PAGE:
Wednesday, January 17, 2007
Israeli officials have confirmed that the Foreign Ministry knew
about a series of peace talks that have taken place in Europe
between Syrians and an Israeli team headed by a former senior
diplomat. The teams discussed Israel handing back the Golan Heights,
which it has occupied since the Six Day War in 1967, to Syria
under a formula providing for President Bashar Assad to stop giving
support to Hamas and Hizbollah and to distance his regime from
The news that Israelis and Syrians held seven meetings up to
August - after the start of the Lebanon war - has fuelled the
debate in Israel's security establishment over whether President
Assad's recent peace overtures should be taken seriously.
The Israeli interlocutors included Alon Liel, the former director
general of the Foreign Ministry, and the talks were attended by
a "mediator" from an unnamed European country. The Syrian
representative was Ibrahim Suleiman, who lives in the US and has
The talks were revealed yesterday in the liberal Israeli daily
Ha'aretz, which said that the European mediator and Mr Suleiman,
who reportedly comes from the same village as President Assad,
held eight separate meetings during the process with high-ranking
Syrian officials, including the Vice-President, Farouk Sharaa,
the Foreign Minister, Walid Mualem, and a general in Syrian intelligence.
The newspaper said the talks were halted last year because Israel
rejected a Syrian demand to make the talks official at the level
of director general and deputy minister.
Amid a welter of official denials in Jerusalem that the contacts
were anything but an unofficial freelance operation unsanctioned
by the government, and claims in Damascus that the report was
"baseless", an Israeli official acknowledged that the
Foreign Ministry had been informed of the talks but insisted that
Dr Liel had not been in any way "mandated " to conduct
them. According to a "non-paper" discussed between the
two parties - diplomatic language for an unsigned document without
legal status - and printed in Ha'aretz, the two sides envisaged
Israel's acknowledgement of Syrian sovereignty "based on"
the 4 June 1967 line but with the border to be "determined
by both parties" with the sanction of the US and the UN.
The draft provides for Israel to retain control over the river
Jordan and the Sea of Galilee while much of the Golan would become
a "park" open for tourism, supervised by Syria but with
free access for Israelis. Under the proposals there would be a
demilitarised zone on each side of the border, but the Syrian
DMZ would be four times as big.
As in the earlier open - and abortive - negotiations with Syria
at the turn of 1999 and 2000, culminating in the breakdown of
talks during Ehud Barak's premiership at Shepherdstown, West Virginia,
the draft provides for an early warning station on Mount Hermon
to enforce demilitarisation, which would be operated by the US.
The document does not mention any commitments by Syria to end
support of the "rejectionist" Palestinian organisations
- Hamas and Islamic Jihad - or of Hizbollah as a military force.
Ha'aretz quotes Geoffrey Aaronson, of the Washington-based Foundation
for Middle East Peace, who was involved in the talks, as saying
that an agreement "under American auspices" would have
called on Syria to ensure Hizbollah would function only as a political
party. Mr Aaronson, who was not available for comment last night,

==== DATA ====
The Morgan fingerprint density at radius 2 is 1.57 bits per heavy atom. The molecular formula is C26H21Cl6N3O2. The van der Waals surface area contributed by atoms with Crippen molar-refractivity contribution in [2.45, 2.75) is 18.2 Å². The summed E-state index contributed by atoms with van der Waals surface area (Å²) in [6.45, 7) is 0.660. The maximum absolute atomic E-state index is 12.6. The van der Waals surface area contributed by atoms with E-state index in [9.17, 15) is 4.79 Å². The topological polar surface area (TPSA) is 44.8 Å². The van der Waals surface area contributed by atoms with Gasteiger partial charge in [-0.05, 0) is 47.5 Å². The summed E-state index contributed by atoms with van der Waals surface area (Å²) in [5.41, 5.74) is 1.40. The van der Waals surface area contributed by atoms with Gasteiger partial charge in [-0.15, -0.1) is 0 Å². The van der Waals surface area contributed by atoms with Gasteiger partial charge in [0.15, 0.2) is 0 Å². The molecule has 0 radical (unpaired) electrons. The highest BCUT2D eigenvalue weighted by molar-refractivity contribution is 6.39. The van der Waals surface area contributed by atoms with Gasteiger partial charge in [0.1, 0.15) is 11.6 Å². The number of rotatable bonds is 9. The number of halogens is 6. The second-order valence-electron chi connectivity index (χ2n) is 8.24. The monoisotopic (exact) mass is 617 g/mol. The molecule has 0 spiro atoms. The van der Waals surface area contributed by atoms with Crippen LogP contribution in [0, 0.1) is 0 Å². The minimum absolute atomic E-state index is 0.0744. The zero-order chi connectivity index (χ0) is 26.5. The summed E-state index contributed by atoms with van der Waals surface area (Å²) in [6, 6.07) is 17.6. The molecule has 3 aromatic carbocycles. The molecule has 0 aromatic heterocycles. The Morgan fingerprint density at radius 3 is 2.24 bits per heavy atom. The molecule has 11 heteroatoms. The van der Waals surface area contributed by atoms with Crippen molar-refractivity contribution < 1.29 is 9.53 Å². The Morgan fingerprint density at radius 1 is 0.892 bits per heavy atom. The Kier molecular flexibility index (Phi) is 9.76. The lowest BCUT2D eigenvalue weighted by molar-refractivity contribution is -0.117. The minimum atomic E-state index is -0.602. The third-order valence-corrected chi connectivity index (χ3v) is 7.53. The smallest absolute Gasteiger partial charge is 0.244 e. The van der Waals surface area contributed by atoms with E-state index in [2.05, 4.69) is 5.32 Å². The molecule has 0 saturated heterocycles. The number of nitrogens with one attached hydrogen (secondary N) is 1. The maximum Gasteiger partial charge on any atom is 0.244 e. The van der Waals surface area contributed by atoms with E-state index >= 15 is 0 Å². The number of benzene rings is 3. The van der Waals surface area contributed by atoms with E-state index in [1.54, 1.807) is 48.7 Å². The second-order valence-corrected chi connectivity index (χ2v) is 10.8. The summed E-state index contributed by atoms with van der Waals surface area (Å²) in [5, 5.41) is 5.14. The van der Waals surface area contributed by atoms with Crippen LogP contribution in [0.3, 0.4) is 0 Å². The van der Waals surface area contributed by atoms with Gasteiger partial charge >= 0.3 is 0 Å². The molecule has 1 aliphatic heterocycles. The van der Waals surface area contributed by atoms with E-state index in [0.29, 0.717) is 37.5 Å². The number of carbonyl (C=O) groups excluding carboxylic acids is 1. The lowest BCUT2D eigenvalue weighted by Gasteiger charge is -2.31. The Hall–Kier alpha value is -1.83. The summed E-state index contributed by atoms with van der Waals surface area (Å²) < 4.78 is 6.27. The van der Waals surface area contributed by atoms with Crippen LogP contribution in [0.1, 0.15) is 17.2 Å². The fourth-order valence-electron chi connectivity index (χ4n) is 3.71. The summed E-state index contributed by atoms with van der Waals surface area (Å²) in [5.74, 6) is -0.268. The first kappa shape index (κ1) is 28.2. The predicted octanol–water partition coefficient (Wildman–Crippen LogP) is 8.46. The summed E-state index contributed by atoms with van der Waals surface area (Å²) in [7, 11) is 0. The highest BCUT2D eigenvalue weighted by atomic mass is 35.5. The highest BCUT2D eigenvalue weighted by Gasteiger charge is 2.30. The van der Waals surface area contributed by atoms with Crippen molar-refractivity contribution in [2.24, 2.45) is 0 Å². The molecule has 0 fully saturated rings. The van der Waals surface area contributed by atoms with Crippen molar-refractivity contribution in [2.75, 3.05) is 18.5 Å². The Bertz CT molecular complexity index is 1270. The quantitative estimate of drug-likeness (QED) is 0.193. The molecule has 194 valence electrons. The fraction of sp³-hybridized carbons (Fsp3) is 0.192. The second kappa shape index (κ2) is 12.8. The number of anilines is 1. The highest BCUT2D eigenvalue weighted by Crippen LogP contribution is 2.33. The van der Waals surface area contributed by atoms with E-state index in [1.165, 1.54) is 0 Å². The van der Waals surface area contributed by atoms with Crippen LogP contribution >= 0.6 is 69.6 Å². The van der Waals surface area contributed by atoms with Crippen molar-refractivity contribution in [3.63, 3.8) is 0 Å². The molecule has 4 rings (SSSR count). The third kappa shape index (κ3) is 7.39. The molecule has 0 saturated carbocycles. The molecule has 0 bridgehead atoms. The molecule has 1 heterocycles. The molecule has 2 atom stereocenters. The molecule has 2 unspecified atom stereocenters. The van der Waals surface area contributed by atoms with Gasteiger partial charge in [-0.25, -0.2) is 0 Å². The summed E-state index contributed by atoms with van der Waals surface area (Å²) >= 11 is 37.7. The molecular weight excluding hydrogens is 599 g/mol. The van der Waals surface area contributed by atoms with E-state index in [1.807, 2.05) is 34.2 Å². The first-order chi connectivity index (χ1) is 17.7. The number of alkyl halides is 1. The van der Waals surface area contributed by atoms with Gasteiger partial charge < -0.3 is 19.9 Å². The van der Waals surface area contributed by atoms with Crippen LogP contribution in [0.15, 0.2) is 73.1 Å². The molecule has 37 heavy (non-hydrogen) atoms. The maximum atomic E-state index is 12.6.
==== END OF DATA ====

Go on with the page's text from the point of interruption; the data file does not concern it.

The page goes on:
told Ha'aretz that Khaled Mashaal, the leader of Hamas, would
have had to leave Damascus.
The newspaper said the process started in January 2004 when President
Assad indicated an interest in talks with Israel to Turkish officials
who passed the message on to Dr Liel, who was then asked to put
out "discreet feelers" to the bureau of the then prime
minister, Ariel Sharon. It added that Jerusalem had no objection
to Dr Liel talking to Syrian contacts but there should be no negotiations.
Ha'aretz said the "reason (or excuse) was that the Americans
are not prepared to hear about contact with Syria".
But while the Turkish-inspired talks failed, they were resumed
in autumn 2004 under the auspices of "a European capital",
which provided funding and a mediator for further talks, and that
Dr Liel gave a full report to his Foreign Ministry after each
Ehud Olmert, the Israeli Prime Minister, who has resisted calls
to open negotiations with Syria, said yesterday: "I knew
of nothing. No one in the government was involved... It was a
private initiative on the part of an individual.
"From what I read, his interlocutor was an eccentric from
the US, someone not serious or dignified, and it is inappropriate
to say any more than I have said."
Mark Regev, the Israeli foreign ministry spokesman, said it was
"not routine" but "not uncommon" for academics
or non government organisations from countries such as Syria and
Israel to speak to each other.
Key points of the secret pact
* An agreement of principles will be signed by the two countries,
and following the fulfilment of all commitments, a peace agreement
will be signed.
* Israel will withdraw from the Golan Heights to the lines of
4 June 1967. The timetable for the withdrawal remains open: Syria
demanded the pullout be carried out over a five-year period, while
Israel asked for the withdrawal to be spread out over 15 years.
At the buffer zone, along Lake Kinneret, a park will be set up
for joint use by Israelis and Syrians. The park will cover a significant
portion of the Golan Heights.
* Israel will retain control over the use of the waters of the
Jordan river and Lake Kinneret.
* The border area will be demilitarised along a 1:4 ratio (in
terms of territory) in Israel's favour.
* Syria will also agree to end its support for Hizbollah and
Hamas and will distance itself from Iran.